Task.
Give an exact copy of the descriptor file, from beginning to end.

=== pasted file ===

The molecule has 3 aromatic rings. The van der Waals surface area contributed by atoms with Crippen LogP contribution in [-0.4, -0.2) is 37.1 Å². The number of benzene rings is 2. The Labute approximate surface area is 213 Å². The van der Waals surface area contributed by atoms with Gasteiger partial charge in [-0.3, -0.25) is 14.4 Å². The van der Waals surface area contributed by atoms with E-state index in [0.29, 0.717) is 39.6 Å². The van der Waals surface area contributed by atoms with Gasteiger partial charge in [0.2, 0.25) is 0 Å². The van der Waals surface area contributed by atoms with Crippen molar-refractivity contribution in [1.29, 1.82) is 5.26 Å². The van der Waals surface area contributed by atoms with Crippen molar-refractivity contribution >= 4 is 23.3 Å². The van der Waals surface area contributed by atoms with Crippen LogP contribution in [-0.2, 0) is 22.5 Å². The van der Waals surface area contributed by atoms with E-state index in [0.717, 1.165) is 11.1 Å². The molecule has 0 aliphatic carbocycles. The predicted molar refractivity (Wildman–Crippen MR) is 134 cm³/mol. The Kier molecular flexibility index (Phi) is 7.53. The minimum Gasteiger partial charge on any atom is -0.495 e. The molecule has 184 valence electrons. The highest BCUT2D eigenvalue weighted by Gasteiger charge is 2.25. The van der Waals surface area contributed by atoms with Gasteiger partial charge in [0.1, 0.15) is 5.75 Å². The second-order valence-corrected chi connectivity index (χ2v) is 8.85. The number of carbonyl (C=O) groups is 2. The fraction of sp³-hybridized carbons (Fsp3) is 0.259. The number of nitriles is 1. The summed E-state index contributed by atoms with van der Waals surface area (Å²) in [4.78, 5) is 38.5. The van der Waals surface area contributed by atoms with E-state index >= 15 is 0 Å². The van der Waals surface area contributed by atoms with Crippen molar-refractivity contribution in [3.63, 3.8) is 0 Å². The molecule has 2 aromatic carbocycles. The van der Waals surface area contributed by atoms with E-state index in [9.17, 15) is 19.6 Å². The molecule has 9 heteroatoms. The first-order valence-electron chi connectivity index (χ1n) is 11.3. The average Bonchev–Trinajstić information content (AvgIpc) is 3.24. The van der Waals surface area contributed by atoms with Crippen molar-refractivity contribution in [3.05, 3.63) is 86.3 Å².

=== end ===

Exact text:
The molecule has 3 aromatic rings. The van der Waals surface area contributed by atoms with Crippen LogP contribution in [-0.4, -0.2) is 37.1 Å². The number of benzene rings is 2. The Labute approximate surface area is 213 Å². The van der Waals surface area contributed by atoms with Gasteiger partial charge in [-0.3, -0.25) is 14.4 Å². The van der Waals surface area contributed by atoms with E-state index in [0.29, 0.717) is 39.6 Å². The van der Waals surface area contributed by atoms with Gasteiger partial charge in [0.2, 0.25) is 0 Å². The van der Waals surface area contributed by atoms with Crippen molar-refractivity contribution in [1.29, 1.82) is 5.26 Å². The van der Waals surface area contributed by atoms with Crippen molar-refractivity contribution >= 4 is 23.3 Å². The van der Waals surface area contributed by atoms with Crippen LogP contribution in [-0.2, 0) is 22.5 Å². The van der Waals surface area contributed by atoms with E-state index in [0.717, 1.165) is 11.1 Å². The molecule has 0 aliphatic carbocycles. The predicted molar refractivity (Wildman–Crippen MR) is 134 cm³/mol. The Kier molecular flexibility index (Phi) is 7.53. The minimum Gasteiger partial charge on any atom is -0.495 e. The molecule has 184 valence electrons. The highest BCUT2D eigenvalue weighted by Gasteiger charge is 2.25. The van der Waals surface area contributed by atoms with Gasteiger partial charge in [0.1, 0.15) is 5.75 Å². The second-order valence-corrected chi connectivity index (χ2v) is 8.85. The number of carbonyl (C=O) groups is 2. The fraction of sp³-hybridized carbons (Fsp3) is 0.259. The number of nitriles is 1. The summed E-state index contributed by atoms with van der Waals surface area (Å²) in [4.78, 5) is 38.5. The van der Waals surface area contributed by atoms with E-state index >= 15 is 0 Å². The van der Waals surface area contributed by atoms with Crippen molar-refractivity contribution in [3.63, 3.8) is 0 Å². The molecule has 2 aromatic carbocycles. The van der Waals surface area contributed by atoms with E-state index in [9.17, 15) is 19.6 Å². The molecule has 9 heteroatoms. The first-order valence-electron chi connectivity index (χ1n) is 11.3. The average Bonchev–Trinajstić information content (AvgIpc) is 3.24. The van der Waals surface area contributed by atoms with Crippen molar-refractivity contribution in [3.05, 3.63) is 86.3 Å².